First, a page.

"There is no excellent beauty that hath not some strangeness in the proportion" Francis Bacon 1561-1626

Friday, 29 July 2011

Walk /Sketch:Day Seven. Water Tower and More Bee Sketches

I am doing some more work on my Bombus hypnorum. The pretty Tree Bumblebee who is quite new to the UK. I will paint the one I saw at Easton in May who was busy on the cherry blossom. I looked through my photos again and see I have photographed both male and female over the last few months.  They are very similar but the male has a ginger section on the abdomen and a top knot of ginger hairs. They are really quite delightfully hairy with long silky hair and their wings seem quite long when compared with other bumble bees. They are certainly spreading throughout the country now, its ten years since the first records, and it seems they are a benign invader.

The sketches are useful just to get re-acquainted with the bee.

hypnorum notes bg

I think I have finally decided on the position of the bee on the page and its size. It is vital to get all this sorted out now as changes are not really possible…well, not once you have put the first layer of paint down. I am using my rather blurred photo for the pose inspirations, and I do have a little model which I can use when I paint the final piece. It’s taken me two hours just playing around with various possibilities.

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I think I will be painting this later in August. At Nature in Art I hope to be sketching and making studies from their lovely garden.

Grafham Water Tower

The local Post Office is in the next village and I had a couple of things to post so cycled over there. On the way you pass the water tower which comes as a bit of a surprise as you round a corner. It stands in its own neglected and weedy plot of land and there are dire warnings of DANGER and risk of “Non Ionising Radiation”. I am fascinated by water towers. In Lincs you can orient yourself by their positions on the skyline. They are strange, blank looking edifices. They seem silent and tight lipped as if they hold a private secret. I have to admit I have never seen inside one. 

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I made a little thumbnail sketch then started a larger one. It was cold today and I wasn’t sure if I really wanted to stay out for long. I took a snap of the pencil stage. I don’t usually use do pencil prelim when I am out sketching as I feel it makes me too fussy but drawing buildings makes me nervous. I feel I need to work it all out before committing to pen. Silly really! I just need more practice! Maybe the Church tomorrow.. well maybe just a bit of it!

sketching the water tower 

grafham water tower bg

I like the tinted paper because you have a mid tone already there for you! I might add a bit of sky to this …but no more time today.  

Thursday, 28 July 2011

Walk/Sketch:Day Six. Nature not so Idyllic!

I was so encouraged by all your very kind emails and comments re My Day. I particularly liked the ones which felt, like me, that all work and no play makes for a very dull person. So today as it was sunny and beautiful I went out for some time. And of course,  if you don’t go out and look, you don’t see, and then you don’t learn, so I do have the very best excuse to go wandering the local paths.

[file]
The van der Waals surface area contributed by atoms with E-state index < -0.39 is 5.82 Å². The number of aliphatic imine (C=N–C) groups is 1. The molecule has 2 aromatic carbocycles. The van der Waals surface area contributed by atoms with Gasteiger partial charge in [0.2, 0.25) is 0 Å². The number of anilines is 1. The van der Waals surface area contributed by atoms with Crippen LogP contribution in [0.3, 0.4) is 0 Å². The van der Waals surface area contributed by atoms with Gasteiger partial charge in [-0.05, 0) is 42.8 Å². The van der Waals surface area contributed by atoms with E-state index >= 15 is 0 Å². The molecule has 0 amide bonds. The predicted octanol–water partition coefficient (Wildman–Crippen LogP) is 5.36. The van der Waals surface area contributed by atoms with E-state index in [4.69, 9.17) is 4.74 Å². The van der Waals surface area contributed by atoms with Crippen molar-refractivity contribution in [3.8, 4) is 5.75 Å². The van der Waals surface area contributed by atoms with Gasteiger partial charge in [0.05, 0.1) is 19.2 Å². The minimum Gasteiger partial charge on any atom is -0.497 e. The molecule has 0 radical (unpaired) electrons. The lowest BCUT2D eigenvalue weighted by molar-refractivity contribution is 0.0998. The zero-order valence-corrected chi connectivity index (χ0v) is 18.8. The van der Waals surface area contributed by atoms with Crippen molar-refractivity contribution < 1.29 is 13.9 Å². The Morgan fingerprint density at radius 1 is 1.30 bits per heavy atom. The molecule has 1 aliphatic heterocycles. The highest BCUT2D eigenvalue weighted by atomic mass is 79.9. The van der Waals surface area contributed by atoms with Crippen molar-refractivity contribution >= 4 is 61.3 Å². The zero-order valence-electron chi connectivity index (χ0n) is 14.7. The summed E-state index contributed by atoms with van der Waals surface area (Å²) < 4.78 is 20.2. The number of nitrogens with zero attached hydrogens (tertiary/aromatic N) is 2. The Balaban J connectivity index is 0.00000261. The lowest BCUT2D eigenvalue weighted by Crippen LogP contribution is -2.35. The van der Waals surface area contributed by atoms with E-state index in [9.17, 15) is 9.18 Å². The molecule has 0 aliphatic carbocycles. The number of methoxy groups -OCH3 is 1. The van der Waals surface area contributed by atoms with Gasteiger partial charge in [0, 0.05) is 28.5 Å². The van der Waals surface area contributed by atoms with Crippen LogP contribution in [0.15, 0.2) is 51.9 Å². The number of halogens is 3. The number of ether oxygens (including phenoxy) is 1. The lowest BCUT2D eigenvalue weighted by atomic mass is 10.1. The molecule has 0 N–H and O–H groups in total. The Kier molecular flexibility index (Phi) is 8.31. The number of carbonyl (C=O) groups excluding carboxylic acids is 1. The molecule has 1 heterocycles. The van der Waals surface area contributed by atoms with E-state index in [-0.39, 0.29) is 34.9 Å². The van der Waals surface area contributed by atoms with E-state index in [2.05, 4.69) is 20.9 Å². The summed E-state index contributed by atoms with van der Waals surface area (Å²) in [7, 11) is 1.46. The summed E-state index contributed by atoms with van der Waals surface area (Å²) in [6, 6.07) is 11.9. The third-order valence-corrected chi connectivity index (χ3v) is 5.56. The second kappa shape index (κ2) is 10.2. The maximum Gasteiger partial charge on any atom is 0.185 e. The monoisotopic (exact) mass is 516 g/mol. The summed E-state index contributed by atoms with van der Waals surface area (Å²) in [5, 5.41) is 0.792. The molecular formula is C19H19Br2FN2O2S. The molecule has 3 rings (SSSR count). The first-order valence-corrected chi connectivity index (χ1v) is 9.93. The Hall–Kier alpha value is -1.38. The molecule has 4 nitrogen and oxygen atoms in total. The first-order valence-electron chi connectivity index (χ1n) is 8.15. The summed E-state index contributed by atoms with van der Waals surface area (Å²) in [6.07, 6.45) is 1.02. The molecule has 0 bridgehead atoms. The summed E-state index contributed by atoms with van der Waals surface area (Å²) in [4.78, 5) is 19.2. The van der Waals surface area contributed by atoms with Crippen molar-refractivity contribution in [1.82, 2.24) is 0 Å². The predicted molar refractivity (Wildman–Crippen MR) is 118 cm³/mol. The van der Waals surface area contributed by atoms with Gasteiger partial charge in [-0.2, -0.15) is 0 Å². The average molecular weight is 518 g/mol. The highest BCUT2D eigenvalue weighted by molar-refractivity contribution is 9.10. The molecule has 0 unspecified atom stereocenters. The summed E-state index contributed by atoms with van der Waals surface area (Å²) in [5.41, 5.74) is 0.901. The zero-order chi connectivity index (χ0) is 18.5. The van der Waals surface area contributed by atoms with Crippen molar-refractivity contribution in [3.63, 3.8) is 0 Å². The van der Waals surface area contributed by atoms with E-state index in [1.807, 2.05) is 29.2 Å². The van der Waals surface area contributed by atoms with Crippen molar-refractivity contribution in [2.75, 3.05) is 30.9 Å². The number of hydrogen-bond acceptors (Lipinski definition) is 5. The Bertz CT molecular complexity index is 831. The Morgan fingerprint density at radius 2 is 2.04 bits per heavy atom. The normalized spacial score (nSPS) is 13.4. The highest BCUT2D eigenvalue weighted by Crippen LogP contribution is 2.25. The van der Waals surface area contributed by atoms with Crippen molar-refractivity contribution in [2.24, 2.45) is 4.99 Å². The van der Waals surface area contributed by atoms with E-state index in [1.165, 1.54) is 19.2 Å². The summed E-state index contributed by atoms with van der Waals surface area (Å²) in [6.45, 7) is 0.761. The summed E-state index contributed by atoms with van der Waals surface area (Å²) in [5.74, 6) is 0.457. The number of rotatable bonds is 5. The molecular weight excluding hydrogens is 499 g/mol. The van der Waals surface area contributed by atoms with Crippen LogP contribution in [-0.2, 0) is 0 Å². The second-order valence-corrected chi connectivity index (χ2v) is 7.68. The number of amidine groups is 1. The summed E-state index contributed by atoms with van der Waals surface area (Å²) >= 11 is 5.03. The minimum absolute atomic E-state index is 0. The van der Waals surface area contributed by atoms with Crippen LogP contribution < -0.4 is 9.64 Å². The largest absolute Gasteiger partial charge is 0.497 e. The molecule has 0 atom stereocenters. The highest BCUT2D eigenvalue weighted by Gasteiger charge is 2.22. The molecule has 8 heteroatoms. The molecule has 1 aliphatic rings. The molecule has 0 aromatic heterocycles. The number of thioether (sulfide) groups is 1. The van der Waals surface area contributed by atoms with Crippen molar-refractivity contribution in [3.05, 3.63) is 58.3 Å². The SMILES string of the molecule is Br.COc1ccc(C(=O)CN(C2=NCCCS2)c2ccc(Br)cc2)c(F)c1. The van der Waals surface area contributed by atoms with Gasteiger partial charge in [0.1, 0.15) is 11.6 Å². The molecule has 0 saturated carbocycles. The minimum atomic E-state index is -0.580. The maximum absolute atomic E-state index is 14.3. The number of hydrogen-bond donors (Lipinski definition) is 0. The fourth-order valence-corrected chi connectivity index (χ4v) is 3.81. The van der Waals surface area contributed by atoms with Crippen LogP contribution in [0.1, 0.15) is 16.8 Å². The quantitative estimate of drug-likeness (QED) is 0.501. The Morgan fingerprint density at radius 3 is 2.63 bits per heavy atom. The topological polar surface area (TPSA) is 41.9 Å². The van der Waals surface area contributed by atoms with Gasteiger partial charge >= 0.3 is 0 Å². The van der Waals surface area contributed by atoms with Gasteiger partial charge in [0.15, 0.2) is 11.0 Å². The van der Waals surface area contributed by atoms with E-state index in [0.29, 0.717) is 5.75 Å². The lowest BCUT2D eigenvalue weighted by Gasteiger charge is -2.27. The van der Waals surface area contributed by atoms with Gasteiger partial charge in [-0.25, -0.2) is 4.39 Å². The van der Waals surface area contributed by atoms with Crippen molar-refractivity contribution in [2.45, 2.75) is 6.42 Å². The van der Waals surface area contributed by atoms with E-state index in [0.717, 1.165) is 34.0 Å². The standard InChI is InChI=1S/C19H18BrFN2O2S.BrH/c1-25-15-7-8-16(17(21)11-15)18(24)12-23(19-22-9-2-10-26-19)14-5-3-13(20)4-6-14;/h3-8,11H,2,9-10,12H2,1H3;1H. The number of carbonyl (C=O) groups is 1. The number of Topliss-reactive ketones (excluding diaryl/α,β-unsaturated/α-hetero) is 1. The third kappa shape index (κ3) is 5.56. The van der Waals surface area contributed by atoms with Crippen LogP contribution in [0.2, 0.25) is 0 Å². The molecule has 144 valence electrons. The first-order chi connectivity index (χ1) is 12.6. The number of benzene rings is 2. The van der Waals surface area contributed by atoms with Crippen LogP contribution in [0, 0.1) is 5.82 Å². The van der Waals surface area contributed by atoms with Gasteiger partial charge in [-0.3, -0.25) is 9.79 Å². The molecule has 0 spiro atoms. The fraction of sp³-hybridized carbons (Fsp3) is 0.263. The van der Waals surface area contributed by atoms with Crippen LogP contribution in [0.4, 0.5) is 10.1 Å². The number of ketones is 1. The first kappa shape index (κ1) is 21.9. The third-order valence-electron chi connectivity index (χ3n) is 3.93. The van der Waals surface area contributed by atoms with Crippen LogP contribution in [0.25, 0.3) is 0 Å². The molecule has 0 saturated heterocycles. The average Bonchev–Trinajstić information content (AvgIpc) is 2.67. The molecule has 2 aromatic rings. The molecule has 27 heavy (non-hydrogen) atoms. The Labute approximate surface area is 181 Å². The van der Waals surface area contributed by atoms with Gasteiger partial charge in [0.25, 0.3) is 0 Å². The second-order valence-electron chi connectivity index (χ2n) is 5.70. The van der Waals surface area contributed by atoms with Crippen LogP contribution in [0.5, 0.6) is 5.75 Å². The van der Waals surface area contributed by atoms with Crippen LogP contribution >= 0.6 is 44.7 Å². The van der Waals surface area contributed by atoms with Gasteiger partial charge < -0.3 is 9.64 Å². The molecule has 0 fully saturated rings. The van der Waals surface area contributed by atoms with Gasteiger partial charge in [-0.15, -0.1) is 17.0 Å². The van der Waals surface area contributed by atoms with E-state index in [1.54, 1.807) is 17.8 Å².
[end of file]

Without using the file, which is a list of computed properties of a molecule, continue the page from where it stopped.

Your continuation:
By 12.00 it was hot, steamy and torpid… no breeze at all and actually quite uncomfortable away from the lake. I cycled and walked for some time before deciding to go back to the dead tree again and the path leading up to it. Today I took pen, brush, white gouache, water soluble pencil and coloured paper. I like the sweep of the hill and the tree.

But after I had done the first sketch I walked up to the hill and saw a dead crow hanging from a stick in the ground. I know this is an old custom to deter birds but thought it was long over. It is completely misguided and unnecessary. I felt sad and the day seemed to become more oppressive. Now I am not so sentimental as to feel that everything in the garden of nature is always lovely. Living here we see our share of animal fatalities.  But I do like crows…I lost my appetite for sketching, just as I had the other day, when sitting by the lake to sketch, my drawing was accompanied by the frantic intermittent buzzing of a fly somewhere which was being wrapped up by a spider.. what to do? Deprive the spider of its food, try to save the fly? I could see it nowhere and that gloomy day just got gloomier.. These small cruelties can sometimes seem unbearable, bad enough when they are animal against animal but somehow the involvement of the human hand is more unacceptable.

But on the other hand today there were so many beautiful butterflies around. I am particularly admiring of the peacocks with their dark underwings which give no clue to their beauty until they spread their wings. There were many, many of them resting on the path.

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So just a couple of sketches. Yes, and a thumbnail of the crow at the bottom of the page.. I drew a similar one for my  Scarecrow Book.

the hill to the dead tree bg

dead tree and crow bg

Later, the day became more settled, clearer and more beautiful.. I went out again and walked by the water, my faith in all things natural restored, for a while!

Wednesday, 27 July 2011

What Do I Do All Day ?

I sometimes worry that I am not working hard enough or, I should really say, I am not achieving enough. Sometimes the day slips away and I have achieved very little, but I have been very busy. At the moment I seem to spend a large amount of time on the computer, answering emails, fulfilling book and print orders, reading about art/bees/interesting people/looking for opportunities and thinking about commissions and planning new projects. This is all fine but the one thing I should be doing…painting and drawing, seems to be done in the last hour of the day when I am far from my best. So I thought I would record a typical day and see where it all goes wrong!